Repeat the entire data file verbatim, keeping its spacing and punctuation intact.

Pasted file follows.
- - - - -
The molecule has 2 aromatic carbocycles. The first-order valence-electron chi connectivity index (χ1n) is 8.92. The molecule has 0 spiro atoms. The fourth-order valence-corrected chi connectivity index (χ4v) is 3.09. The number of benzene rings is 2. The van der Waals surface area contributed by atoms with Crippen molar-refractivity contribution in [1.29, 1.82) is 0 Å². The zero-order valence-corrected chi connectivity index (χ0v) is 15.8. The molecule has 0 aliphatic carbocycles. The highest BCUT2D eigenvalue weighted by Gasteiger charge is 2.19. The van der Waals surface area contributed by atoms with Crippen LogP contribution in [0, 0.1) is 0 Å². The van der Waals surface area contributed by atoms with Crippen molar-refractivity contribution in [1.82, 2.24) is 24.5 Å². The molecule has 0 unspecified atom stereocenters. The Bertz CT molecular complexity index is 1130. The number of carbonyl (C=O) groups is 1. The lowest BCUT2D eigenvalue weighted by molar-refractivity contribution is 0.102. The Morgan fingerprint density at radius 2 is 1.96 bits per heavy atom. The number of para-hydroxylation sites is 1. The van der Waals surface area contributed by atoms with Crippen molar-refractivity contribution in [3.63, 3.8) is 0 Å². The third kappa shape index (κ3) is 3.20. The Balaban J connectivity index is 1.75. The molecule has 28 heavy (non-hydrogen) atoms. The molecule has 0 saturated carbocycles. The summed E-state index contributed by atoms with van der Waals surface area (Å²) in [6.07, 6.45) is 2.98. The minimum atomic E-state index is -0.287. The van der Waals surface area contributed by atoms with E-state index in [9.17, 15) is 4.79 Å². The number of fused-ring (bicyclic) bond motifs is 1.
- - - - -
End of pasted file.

The molecule has 2 aromatic carbocycles. The first-order valence-electron chi connectivity index (χ1n) is 8.92. The molecule has 0 spiro atoms. The fourth-order valence-corrected chi connectivity index (χ4v) is 3.09. The number of benzene rings is 2. The van der Waals surface area contributed by atoms with Crippen molar-refractivity contribution in [1.29, 1.82) is 0 Å². The zero-order valence-corrected chi connectivity index (χ0v) is 15.8. The molecule has 0 aliphatic carbocycles. The highest BCUT2D eigenvalue weighted by Gasteiger charge is 2.19. The van der Waals surface area contributed by atoms with Crippen LogP contribution in [0, 0.1) is 0 Å². The van der Waals surface area contributed by atoms with Crippen molar-refractivity contribution in [1.82, 2.24) is 24.5 Å². The molecule has 0 unspecified atom stereocenters. The Bertz CT molecular complexity index is 1130. The number of carbonyl (C=O) groups is 1. The lowest BCUT2D eigenvalue weighted by molar-refractivity contribution is 0.102. The Morgan fingerprint density at radius 2 is 1.96 bits per heavy atom. The number of para-hydroxylation sites is 1. The van der Waals surface area contributed by atoms with Crippen molar-refractivity contribution in [3.63, 3.8) is 0 Å². The third kappa shape index (κ3) is 3.20. The Balaban J connectivity index is 1.75. The molecule has 28 heavy (non-hydrogen) atoms. The molecule has 0 saturated carbocycles. The summed E-state index contributed by atoms with van der Waals surface area (Å²) in [6.07, 6.45) is 2.98. The minimum atomic E-state index is -0.287. The van der Waals surface area contributed by atoms with E-state index in [9.17, 15) is 4.79 Å². The number of fused-ring (bicyclic) bond motifs is 1.